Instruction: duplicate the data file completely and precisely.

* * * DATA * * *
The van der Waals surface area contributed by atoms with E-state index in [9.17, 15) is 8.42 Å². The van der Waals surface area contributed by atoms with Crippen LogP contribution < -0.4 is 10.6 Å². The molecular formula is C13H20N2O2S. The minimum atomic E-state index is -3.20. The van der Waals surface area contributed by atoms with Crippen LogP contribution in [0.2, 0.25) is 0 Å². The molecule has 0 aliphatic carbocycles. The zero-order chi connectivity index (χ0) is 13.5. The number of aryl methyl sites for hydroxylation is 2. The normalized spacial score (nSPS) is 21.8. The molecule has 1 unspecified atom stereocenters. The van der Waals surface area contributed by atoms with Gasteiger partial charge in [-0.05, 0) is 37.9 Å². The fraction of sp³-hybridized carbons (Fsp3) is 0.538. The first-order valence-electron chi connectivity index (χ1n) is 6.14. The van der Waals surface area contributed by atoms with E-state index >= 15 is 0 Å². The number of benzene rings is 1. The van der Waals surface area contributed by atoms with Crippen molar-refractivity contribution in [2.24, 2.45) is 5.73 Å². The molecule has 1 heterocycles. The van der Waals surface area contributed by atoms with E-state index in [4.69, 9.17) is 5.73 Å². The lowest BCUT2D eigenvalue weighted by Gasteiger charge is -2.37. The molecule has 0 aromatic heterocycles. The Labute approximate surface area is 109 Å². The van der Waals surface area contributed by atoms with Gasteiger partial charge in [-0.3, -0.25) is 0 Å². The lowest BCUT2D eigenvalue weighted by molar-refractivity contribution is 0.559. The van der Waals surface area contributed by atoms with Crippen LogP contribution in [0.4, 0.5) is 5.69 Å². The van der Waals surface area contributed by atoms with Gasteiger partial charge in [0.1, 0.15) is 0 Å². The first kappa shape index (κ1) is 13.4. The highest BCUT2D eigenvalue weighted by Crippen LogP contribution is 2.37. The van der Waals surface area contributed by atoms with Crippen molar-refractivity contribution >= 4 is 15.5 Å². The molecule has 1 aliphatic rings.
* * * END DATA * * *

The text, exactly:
The van der Waals surface area contributed by atoms with E-state index in [9.17, 15) is 8.42 Å². The van der Waals surface area contributed by atoms with Crippen LogP contribution < -0.4 is 10.6 Å². The molecular formula is C13H20N2O2S. The minimum atomic E-state index is -3.20. The van der Waals surface area contributed by atoms with Crippen LogP contribution in [0.2, 0.25) is 0 Å². The molecule has 0 aliphatic carbocycles. The zero-order chi connectivity index (χ0) is 13.5. The number of aryl methyl sites for hydroxylation is 2. The normalized spacial score (nSPS) is 21.8. The molecule has 1 unspecified atom stereocenters. The van der Waals surface area contributed by atoms with Gasteiger partial charge in [-0.05, 0) is 37.9 Å². The fraction of sp³-hybridized carbons (Fsp3) is 0.538. The first-order valence-electron chi connectivity index (χ1n) is 6.14. The van der Waals surface area contributed by atoms with E-state index >= 15 is 0 Å². The number of benzene rings is 1. The van der Waals surface area contributed by atoms with Crippen molar-refractivity contribution in [2.24, 2.45) is 5.73 Å². The molecule has 1 heterocycles. The van der Waals surface area contributed by atoms with E-state index in [4.69, 9.17) is 5.73 Å². The lowest BCUT2D eigenvalue weighted by Gasteiger charge is -2.37. The molecule has 0 aromatic heterocycles. The Labute approximate surface area is 109 Å². The van der Waals surface area contributed by atoms with Gasteiger partial charge in [-0.3, -0.25) is 0 Å². The lowest BCUT2D eigenvalue weighted by molar-refractivity contribution is 0.559. The van der Waals surface area contributed by atoms with Crippen LogP contribution in [0.4, 0.5) is 5.69 Å². The van der Waals surface area contributed by atoms with Gasteiger partial charge in [0.1, 0.15) is 0 Å². The first kappa shape index (κ1) is 13.4. The highest BCUT2D eigenvalue weighted by Crippen LogP contribution is 2.37. The van der Waals surface area contributed by atoms with Crippen molar-refractivity contribution >= 4 is 15.5 Å². The molecule has 1 aliphatic rings.